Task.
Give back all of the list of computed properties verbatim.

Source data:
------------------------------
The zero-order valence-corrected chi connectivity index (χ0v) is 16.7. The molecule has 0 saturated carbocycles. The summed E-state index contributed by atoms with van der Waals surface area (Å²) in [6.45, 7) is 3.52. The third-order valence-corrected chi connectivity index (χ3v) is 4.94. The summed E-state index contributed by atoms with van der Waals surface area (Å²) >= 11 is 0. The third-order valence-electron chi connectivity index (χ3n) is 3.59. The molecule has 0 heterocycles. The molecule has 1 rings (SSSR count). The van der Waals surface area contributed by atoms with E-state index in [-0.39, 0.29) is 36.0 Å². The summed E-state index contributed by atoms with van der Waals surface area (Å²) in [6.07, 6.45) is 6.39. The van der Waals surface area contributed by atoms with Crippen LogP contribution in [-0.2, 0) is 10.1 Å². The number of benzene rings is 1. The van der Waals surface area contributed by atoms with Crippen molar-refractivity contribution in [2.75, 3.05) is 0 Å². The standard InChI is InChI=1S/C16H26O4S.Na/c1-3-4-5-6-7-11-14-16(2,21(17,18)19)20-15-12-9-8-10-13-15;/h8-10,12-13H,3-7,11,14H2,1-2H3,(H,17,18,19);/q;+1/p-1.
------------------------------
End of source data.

The zero-order valence-corrected chi connectivity index (χ0v) is 16.7. The molecule has 0 saturated carbocycles. The summed E-state index contributed by atoms with van der Waals surface area (Å²) in [6.45, 7) is 3.52. The third-order valence-corrected chi connectivity index (χ3v) is 4.94. The summed E-state index contributed by atoms with van der Waals surface area (Å²) >= 11 is 0. The third-order valence-electron chi connectivity index (χ3n) is 3.59. The molecule has 0 heterocycles. The molecule has 1 rings (SSSR count). The van der Waals surface area contributed by atoms with E-state index in [-0.39, 0.29) is 36.0 Å². The summed E-state index contributed by atoms with van der Waals surface area (Å²) in [6.07, 6.45) is 6.39. The van der Waals surface area contributed by atoms with Crippen LogP contribution in [-0.2, 0) is 10.1 Å². The number of benzene rings is 1. The van der Waals surface area contributed by atoms with Crippen molar-refractivity contribution in [2.75, 3.05) is 0 Å². The standard InChI is InChI=1S/C16H26O4S.Na/c1-3-4-5-6-7-11-14-16(2,21(17,18)19)20-15-12-9-8-10-13-15;/h8-10,12-13H,3-7,11,14H2,1-2H3,(H,17,18,19);/q;+1/p-1.